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Thyroid UK
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Hyperthyroidism - new

I had a completely normal set of bloods, including thyroid function at the start of December 18. Then at the start of January, I got a sore throat followed by bad pain in my jaw on both sides and in both ears. GP prescribed antibiotics and said it was an ear infection. 10 days of antibiotics made a difference in one side only. Then I developed breathlessness on the slightest exertion eg doing the washing up, pain in the area of my spleen, was totally exhausted and lost a stone in weight in a month. Back to GP and blood results as follows:

T4 38.1 pmol/L (normal range 10.5-24.5)

TSH 0.01 mU/L (normal range 0.27-42)

The GP said (over the phone) it was hyperthyroidism and referred to Endo. No other treatment has been offered and the Endo appointment is in April. However in the last 2 weeks my symptoms have improved. I have put on 4 lbs, am much less tired and am only breathless if I properly exert myself. I also don’t have any pain. I still feel jittery like I have drunk too much coffee all the time and I still have a tremor.

Questions: is a rapid onset of hyperthyroidism normal?

Could it be resolving itself?

What should I expect at the first Endo appointment?

10 Replies

This may not be hyperthyroidism but rather autoimmune thyroid disease aka Hashimoto's which is where the thyroid is attacked and gradually destroyed.

When the attack happens, the dying cells dump a load of thyroid hormone into the blood and this can cause TSH to become suppressed and Free T4 and Free T3 to be very high or over range. These are called 'Hashi's flares' or 'swings' where you go from being "hyper" to being "hypo". The hyper swings are temporary, and eventually things go back to normal.

Hashi's tends to start with a "hyper" phase.

Before being labelled with "hyperthyroidism" and being prescribed carbimazole - which often happens - make sure all thyroid antibodies are tested.

Thyroid Peroxidase (TPO) and Thyroglobulin (Tg) for underactive - Hashi's.

Thyroid Stimulating Immunoglobulin (TSI) and TSH receptor antibodies (TRAb) for overactive - Graves disease.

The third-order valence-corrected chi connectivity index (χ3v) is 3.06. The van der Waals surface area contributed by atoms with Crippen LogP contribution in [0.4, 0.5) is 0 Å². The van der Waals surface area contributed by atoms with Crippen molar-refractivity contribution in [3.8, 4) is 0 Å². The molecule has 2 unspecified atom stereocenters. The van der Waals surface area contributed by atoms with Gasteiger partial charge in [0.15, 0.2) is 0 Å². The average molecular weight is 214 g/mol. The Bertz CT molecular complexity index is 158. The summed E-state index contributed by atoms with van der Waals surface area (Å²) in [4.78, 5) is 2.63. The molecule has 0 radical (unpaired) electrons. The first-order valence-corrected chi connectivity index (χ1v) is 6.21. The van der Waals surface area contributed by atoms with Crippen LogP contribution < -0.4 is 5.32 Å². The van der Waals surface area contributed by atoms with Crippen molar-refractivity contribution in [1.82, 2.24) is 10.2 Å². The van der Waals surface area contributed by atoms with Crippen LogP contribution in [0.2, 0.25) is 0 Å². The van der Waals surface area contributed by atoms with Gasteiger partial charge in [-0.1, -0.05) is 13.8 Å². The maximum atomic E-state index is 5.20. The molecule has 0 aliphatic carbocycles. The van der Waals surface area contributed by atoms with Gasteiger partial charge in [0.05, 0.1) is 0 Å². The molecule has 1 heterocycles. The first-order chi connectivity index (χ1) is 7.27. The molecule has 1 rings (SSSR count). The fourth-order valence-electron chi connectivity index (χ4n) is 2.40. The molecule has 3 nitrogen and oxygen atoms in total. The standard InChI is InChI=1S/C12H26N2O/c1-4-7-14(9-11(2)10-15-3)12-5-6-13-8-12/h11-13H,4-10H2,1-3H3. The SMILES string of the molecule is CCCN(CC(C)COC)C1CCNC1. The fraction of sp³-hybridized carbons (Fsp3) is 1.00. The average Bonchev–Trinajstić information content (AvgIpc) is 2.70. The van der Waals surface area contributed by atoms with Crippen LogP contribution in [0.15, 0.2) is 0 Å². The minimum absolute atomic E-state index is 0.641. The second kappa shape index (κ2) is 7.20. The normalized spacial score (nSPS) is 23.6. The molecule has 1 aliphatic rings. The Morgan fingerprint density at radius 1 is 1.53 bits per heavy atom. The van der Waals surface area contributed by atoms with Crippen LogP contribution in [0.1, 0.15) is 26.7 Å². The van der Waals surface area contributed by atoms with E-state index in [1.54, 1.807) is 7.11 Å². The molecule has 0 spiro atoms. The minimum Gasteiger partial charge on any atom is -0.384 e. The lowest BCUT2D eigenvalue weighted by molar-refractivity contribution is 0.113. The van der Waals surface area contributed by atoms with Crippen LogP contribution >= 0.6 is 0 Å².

Could be De Quervain's Thyroiditis


Ask GP to test vitamins and thyroid antibodies

For full Thyroid evaluation you need TSH, FT4 and FT3 plus both TPO and TG thyroid antibodies tested for autoimmune thyroid disease (Hashimoto's)

Also extremely important to test vitamin D, folate, ferritin and B12

Low vitamin levels are extremely common, especially if Thyroid antibodies are raised

Recommended on here that all thyroid blood tests should ideally be done as early as possible in morning and fasting. . This gives highest TSH, lowest FT4 and most consistent results. (Patient to patient tip, best not mentioned to GP or phlebotomist)

Private tests are available. Thousands on here forced to do this as NHS often refuses to test FT3 or antibodies or all vitamins


Medichecks Thyroid plus ultra vitamin or Blue Horizon Thyroid plus eleven are the most popular choice. DIY finger prick test or option to pay extra for private blood draw. Both companies often have special offers, Medichecks usually have offers on Thursdays, Blue Horizon its more random

GP could /should test TSI or TRab antibodies for Graves' disease as well


Private testing for suspected Graves - TSI or TRab antibodies



Thank you. Also had vitamins tested. D, B12 and Follate were normal but Ferritin was 361 ug/L (normal range 13-150). In December it was 101.


So your GP should be investigating very high ferritin - are they?

Possible hemochromatosis?

What were actual results and ranges on vitamin D, folate and B12


GP is investigating nothing - just told me not to take any iron supplements- which I wasn’t. B12 was 581 mg/L (range 197-771), D was 119 nmol / L (range 80-150), Follate was 6.2 ug/ L (range 3.8- 9999)


Folate is on the low side. Increasing green leaf veg and salad in diet

Supplementing a good quality daily vitamin B complex, one with folate in not folic acid may also be beneficial.


B vitamins best taken in the morning after breakfast

Recommended brands on here are Igennus Super B complex. (Often only need one tablet per day, not two). Or Jarrow B-right

If you are taking vitamin B complex, or any supplements containing biotin, remember to stop these 7 days before any blood tests, as biotin can falsely affect test results



Vitamin D is excellent. Do you supplement or been somewhere sunny?

High ferritin is apparently often caused by Graves' disease (didn't know that)



Thank you. That’s really useful information. I supplement the vit D as 3 years ago I was massively deficient and really ill.

1 like

When low in vitamin D, after supplementing to improve, we apparently also need higher B vitamins


1 like

Sounds much more like Hashimotos which swings from Hyper to Hypo

Without Thyroid Antibody Tests no one can tell and your GP needs shooting for not ordering them


Positive news. GP has ordered all the blood tests you recommended. Thank you so much for your help!


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